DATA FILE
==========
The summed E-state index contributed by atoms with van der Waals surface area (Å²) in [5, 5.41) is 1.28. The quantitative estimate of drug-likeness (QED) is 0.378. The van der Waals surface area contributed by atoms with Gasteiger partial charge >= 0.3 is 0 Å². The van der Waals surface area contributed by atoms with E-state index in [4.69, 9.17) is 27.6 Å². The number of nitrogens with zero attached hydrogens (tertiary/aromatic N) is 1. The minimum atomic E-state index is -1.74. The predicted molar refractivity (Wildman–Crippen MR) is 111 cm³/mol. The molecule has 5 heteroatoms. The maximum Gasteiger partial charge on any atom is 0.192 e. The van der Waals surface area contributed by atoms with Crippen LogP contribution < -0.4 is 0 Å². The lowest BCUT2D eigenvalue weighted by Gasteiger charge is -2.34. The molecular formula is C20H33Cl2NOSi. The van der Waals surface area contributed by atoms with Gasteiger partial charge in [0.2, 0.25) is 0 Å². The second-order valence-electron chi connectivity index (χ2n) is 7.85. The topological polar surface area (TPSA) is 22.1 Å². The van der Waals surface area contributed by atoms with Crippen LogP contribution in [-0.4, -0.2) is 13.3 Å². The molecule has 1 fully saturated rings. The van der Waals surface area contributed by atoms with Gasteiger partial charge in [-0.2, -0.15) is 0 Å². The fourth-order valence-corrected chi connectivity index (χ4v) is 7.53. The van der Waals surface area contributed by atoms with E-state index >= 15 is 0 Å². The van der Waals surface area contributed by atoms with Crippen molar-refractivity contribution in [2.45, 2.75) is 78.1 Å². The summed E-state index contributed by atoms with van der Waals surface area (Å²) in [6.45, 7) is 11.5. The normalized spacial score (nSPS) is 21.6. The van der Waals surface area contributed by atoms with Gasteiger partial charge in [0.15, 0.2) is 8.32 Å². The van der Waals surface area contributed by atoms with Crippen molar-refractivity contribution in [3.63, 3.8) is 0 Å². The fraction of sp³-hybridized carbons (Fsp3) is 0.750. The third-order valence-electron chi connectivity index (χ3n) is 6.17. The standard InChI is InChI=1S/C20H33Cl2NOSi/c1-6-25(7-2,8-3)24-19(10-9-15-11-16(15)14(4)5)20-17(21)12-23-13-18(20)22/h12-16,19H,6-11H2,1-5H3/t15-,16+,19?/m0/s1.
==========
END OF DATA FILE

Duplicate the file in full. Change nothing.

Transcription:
The summed E-state index contributed by atoms with van der Waals surface area (Å²) in [5, 5.41) is 1.28. The quantitative estimate of drug-likeness (QED) is 0.378. The van der Waals surface area contributed by atoms with Gasteiger partial charge >= 0.3 is 0 Å². The van der Waals surface area contributed by atoms with E-state index in [4.69, 9.17) is 27.6 Å². The number of nitrogens with zero attached hydrogens (tertiary/aromatic N) is 1. The minimum atomic E-state index is -1.74. The predicted molar refractivity (Wildman–Crippen MR) is 111 cm³/mol. The molecule has 5 heteroatoms. The maximum Gasteiger partial charge on any atom is 0.192 e. The van der Waals surface area contributed by atoms with Crippen LogP contribution < -0.4 is 0 Å². The lowest BCUT2D eigenvalue weighted by Gasteiger charge is -2.34. The molecular formula is C20H33Cl2NOSi. The van der Waals surface area contributed by atoms with Gasteiger partial charge in [0.2, 0.25) is 0 Å². The second-order valence-electron chi connectivity index (χ2n) is 7.85. The topological polar surface area (TPSA) is 22.1 Å². The van der Waals surface area contributed by atoms with Crippen LogP contribution in [-0.4, -0.2) is 13.3 Å². The molecule has 1 fully saturated rings. The van der Waals surface area contributed by atoms with Gasteiger partial charge in [-0.2, -0.15) is 0 Å². The fourth-order valence-corrected chi connectivity index (χ4v) is 7.53. The van der Waals surface area contributed by atoms with E-state index >= 15 is 0 Å². The van der Waals surface area contributed by atoms with Crippen molar-refractivity contribution in [2.45, 2.75) is 78.1 Å². The summed E-state index contributed by atoms with van der Waals surface area (Å²) in [6.45, 7) is 11.5. The normalized spacial score (nSPS) is 21.6. The van der Waals surface area contributed by atoms with Gasteiger partial charge in [0.15, 0.2) is 8.32 Å². The van der Waals surface area contributed by atoms with Crippen molar-refractivity contribution in [3.63, 3.8) is 0 Å². The fraction of sp³-hybridized carbons (Fsp3) is 0.750. The third-order valence-electron chi connectivity index (χ3n) is 6.17. The standard InChI is InChI=1S/C20H33Cl2NOSi/c1-6-25(7-2,8-3)24-19(10-9-15-11-16(15)14(4)5)20-17(21)12-23-13-18(20)22/h12-16,19H,6-11H2,1-5H3/t15-,16+,19?/m0/s1.